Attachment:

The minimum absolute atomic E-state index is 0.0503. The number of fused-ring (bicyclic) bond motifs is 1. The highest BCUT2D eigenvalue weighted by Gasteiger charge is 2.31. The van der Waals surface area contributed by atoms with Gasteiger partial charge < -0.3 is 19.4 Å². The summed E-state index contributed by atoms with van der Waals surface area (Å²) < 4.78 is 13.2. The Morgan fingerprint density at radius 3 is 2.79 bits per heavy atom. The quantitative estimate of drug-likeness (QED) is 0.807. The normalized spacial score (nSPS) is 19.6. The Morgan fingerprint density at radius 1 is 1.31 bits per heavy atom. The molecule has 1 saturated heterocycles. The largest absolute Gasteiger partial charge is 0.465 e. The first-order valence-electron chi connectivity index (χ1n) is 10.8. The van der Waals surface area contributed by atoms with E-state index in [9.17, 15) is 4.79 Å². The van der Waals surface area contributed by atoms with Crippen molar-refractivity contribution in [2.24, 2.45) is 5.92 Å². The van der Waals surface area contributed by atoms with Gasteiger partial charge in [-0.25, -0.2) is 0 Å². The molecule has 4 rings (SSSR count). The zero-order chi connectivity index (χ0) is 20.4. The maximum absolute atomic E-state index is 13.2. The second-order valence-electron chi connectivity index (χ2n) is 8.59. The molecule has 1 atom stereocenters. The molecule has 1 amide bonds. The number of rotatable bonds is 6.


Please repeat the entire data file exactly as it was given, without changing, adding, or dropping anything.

The minimum absolute atomic E-state index is 0.0503. The number of fused-ring (bicyclic) bond motifs is 1. The highest BCUT2D eigenvalue weighted by Gasteiger charge is 2.31. The van der Waals surface area contributed by atoms with Gasteiger partial charge < -0.3 is 19.4 Å². The summed E-state index contributed by atoms with van der Waals surface area (Å²) < 4.78 is 13.2. The Morgan fingerprint density at radius 3 is 2.79 bits per heavy atom. The quantitative estimate of drug-likeness (QED) is 0.807. The normalized spacial score (nSPS) is 19.6. The Morgan fingerprint density at radius 1 is 1.31 bits per heavy atom. The molecule has 1 saturated heterocycles. The largest absolute Gasteiger partial charge is 0.465 e. The first-order valence-electron chi connectivity index (χ1n) is 10.8. The van der Waals surface area contributed by atoms with E-state index in [9.17, 15) is 4.79 Å². The van der Waals surface area contributed by atoms with Crippen molar-refractivity contribution in [2.24, 2.45) is 5.92 Å². The van der Waals surface area contributed by atoms with Gasteiger partial charge in [-0.25, -0.2) is 0 Å². The molecule has 4 rings (SSSR count). The zero-order chi connectivity index (χ0) is 20.4. The maximum absolute atomic E-state index is 13.2. The second-order valence-electron chi connectivity index (χ2n) is 8.59. The molecule has 1 atom stereocenters. The molecule has 1 amide bonds. The number of rotatable bonds is 6.